The petitioner renewed these arguments in his petition for habeas corpus. The district court reviewed the record and agreed with both the state trial court and the New Hampshire Supreme Court that the identification procedures were not suggestive and that the prosecution had met its burden of so proving under the "clear and convincing" standard mandated by the New Hampshire case law. Gullick v. Perrin, No. 80-589-D, slip op. at 4-5 (D.N.H. Feb. 25, 1981). The district court went on to observe that even if the reliability test of Neil v. Biggers, supra, was to be applied, there was sufficient evidence of reliability on each point. Id. slip op. at 5-6. In addition, the court noted that "petitioner's able counsel in searching and thorough cross examination of the identifying witness both at the motion to suppress and in the course of trial pointed out every available discrepancy which would affect the weight of the evidence." Id. slip op. at 6. The court concluded "that the pretrial and trial identifications comply with applicable constitutional requirements." Id.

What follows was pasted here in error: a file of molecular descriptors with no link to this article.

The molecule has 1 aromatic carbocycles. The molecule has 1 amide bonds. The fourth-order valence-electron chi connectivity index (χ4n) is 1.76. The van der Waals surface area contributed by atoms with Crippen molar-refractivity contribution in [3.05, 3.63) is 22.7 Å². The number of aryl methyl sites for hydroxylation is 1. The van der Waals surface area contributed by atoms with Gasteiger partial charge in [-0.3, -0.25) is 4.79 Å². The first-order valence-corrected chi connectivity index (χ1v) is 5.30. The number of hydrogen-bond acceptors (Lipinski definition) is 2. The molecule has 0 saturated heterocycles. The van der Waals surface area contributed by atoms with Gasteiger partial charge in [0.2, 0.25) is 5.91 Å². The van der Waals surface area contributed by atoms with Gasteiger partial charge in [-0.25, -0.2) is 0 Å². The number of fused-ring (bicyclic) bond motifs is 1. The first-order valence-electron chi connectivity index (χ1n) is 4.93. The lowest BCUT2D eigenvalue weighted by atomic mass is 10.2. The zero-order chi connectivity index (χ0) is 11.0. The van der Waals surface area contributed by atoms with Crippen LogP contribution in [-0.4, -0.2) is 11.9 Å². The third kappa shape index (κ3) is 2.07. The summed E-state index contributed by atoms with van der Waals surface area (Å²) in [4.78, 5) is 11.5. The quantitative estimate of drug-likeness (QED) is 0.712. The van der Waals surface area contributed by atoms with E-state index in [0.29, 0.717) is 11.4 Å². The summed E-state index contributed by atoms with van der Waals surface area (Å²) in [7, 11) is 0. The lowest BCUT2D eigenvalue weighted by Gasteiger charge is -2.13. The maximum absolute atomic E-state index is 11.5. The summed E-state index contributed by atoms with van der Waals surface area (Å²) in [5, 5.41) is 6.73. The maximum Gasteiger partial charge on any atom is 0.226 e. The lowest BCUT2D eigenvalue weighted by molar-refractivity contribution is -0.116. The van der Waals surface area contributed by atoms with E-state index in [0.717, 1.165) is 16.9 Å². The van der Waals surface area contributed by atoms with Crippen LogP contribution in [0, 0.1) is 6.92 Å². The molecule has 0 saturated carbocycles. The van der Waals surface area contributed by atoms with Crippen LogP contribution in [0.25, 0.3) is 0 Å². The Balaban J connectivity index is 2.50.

The district court denied the petitioner's request for a certificate of probable cause on March 11, 1981. This court granted the certificate, limited to the identification issue. This appeal followed.